Congress is considering the Innovation Act, which would implement several significant reforms to the U.S. patent system. Unfortunately, the Innovation Act, as it exists, creates many troubling disincentives for innovation despite its well-placed intentions.
North Carolina has a strong interest in whether the Innovation Act passes due to the state’s thriving pharmaceutical sector. The pharmaceutical industry accounts for over 23 percent of all domestic R&D, annually generates $790 billion in economic activity, supports a total of 3.4 million jobs and pays its workers over $110,000 a year on average (more than double the U.S. average).
North Carolina is a major player in this vibrant sector. North Carolina is the third-largest biotechnology cluster in the nation, which includes Research Triangle Park, the largest research park in the nation. Between 2001 and 2012, the biotechnology sector created nearly 12,000 well-paying jobs in North Carolina.
While the biotechnology sector has been helping North Carolina thrive for many years, having the right to enforce well-designed patents is essential for this industry to thrive. Without it, pharmaceutical industry growth would stagnate, adversely affecting North Carolina.
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Unfortunately, the Innovation Act, in its attempt to address the plague of abusive litigation initiated by “patent trolls,” could jeopardize the enforceability of patents.
Patent trolls are a clear threat to U.S. innovation. The business model of patent trolls, officially known as patent assertion entities, is not to develop or commercialize inventions.
Instead, patent trolls purchase patents (typically old patents) with the sole purpose of extracting revenues from firms that use a product that unknowingly contains the product, or developed the technology independently and were often unaware of the patent’s existence. Billions of dollars of wealth is destroyed each and every year due to patent lawsuits filed by these entities.
The patent troll problem is centered on industries such as smart phones. And the reason is simple. Smart phones are patent-intensive products – researchers have found that smartphones account for over 16 percent of all active U.S. patents. The large number of patents related to smartphone technology has created an indecipherable technology web ripe for abuse.
However, patent trolls do not threaten all patent holders equally; nor are all claims of patent violations abusive. Effective patents that confer known, and defensible, property rights to patent holders are necessary for many 21st century industries (including the biotechnology sector). And this is where the Innovation Act falls short.
Some of the proposed reforms of the Innovation Act – for instance, the provisions that increase the costs of the discovery process – make it more expensive to file legitimate claims against patent violators. These reforms would harm legitimate patent holders such as the pharmaceutical industry.
But it is not just the pharmaceutical industry that would suffer. Effective patents are also necessary if the cutting edge research that occurs at universities across the country is to continue. University research is responsible for many of the innovations that have transformed our lives – the roots of the Internet, for instance, were developed at America’s universities.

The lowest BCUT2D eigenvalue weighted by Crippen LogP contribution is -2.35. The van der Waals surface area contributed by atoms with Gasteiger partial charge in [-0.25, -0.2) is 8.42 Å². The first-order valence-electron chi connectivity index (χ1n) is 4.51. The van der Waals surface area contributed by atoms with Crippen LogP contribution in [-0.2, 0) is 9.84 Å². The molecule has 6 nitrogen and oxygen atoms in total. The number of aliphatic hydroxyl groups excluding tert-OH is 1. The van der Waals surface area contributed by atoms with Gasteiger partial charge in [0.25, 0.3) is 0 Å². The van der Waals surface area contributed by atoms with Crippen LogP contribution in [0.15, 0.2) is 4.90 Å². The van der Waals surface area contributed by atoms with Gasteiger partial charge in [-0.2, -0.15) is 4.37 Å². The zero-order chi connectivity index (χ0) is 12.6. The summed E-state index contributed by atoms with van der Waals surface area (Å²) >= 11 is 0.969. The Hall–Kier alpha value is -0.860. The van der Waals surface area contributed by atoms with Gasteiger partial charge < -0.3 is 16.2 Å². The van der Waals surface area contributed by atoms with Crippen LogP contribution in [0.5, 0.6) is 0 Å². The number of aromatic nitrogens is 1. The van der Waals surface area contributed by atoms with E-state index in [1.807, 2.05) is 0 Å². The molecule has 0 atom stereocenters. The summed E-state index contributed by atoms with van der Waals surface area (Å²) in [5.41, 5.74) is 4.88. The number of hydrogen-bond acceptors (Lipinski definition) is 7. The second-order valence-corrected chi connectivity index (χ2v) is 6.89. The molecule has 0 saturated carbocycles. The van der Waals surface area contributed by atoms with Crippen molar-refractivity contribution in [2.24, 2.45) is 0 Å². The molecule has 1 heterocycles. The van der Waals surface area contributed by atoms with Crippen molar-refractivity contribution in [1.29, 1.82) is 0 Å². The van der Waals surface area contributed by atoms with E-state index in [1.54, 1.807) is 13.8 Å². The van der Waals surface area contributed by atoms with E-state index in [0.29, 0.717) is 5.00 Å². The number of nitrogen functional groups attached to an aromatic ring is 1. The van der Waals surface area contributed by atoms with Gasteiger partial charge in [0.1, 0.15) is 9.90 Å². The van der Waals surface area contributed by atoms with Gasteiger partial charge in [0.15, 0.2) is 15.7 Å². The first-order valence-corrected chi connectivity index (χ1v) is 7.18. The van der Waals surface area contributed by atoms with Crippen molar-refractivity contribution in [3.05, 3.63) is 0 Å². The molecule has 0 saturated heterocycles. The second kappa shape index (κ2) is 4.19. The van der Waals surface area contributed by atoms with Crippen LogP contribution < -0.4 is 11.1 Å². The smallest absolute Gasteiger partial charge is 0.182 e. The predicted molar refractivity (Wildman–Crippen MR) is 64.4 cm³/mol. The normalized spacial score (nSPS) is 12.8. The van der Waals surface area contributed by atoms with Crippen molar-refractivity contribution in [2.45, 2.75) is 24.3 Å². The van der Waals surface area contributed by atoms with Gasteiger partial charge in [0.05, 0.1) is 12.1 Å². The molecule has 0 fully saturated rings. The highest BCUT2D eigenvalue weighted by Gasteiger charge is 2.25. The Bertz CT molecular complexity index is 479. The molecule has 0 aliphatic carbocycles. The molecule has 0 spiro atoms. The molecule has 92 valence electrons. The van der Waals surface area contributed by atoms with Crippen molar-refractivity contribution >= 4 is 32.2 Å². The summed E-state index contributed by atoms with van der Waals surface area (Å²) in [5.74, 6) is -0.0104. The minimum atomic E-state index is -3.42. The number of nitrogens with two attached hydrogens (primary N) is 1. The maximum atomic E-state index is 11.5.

However, provisions of the Innovation Act, such as forcing inventors to pay damages for actions taken by other users of the invention, reduce the value of developing patented technologies for universities. Therefore, provisions of the Innovation Act could result in fewer innovations being developed in academia.
Recent events illustrate a better path for reform.
Due to the 2014 U.S. Supreme Court decisions in the Octane Fitness and Highmark cases, judges now have greater discretion to enforce legitimate patent rights and also are empowered to punish patent trolls through provisions that include requiring plaintiffs that filed abusive litigation to cover the defendants’ legal costs.
The patent troll problem has also been made worse through the issuance of low-quality patents by the U.S. Patent’s Office, as documented in an April report from the Office of the Inspector General. One of the consequences from low-quality patents is confusion regarding what technology is covered by the patent, enabling patent infringement claims that might otherwise have been avoided. If the OIG’s recommendations are followed, however, the power of patent trolls could be severely diminished through the issuance of higher quality patents.
Effective patent reform should reduce the incentive for patent trolls to extort revenues from productive researchers, without harming the ability of industries, university researchers, or other patent holders from having secure rights in their innovations. The Innovation Act, as currently written, fails this test.
Instead of passing the Innovation Act, Congress’ actions should be more circumspect. First, allow the courts to effectively implement the precedents set by the Octane Fitness and Highmark decisions. Second, ensure that the OIG’s recommendations are implemented to ensure that the quality of the patents issued improves.
Such congressional actions are the best path forward that will simultaneously address the patent troll problem while ensuring that the innovation economy remains vibrant.
Wayne Winegarden, Ph.D., is a senior fellow at the Pacific Research Institute and a partner in the consulting firm Capitol Economic Advisors.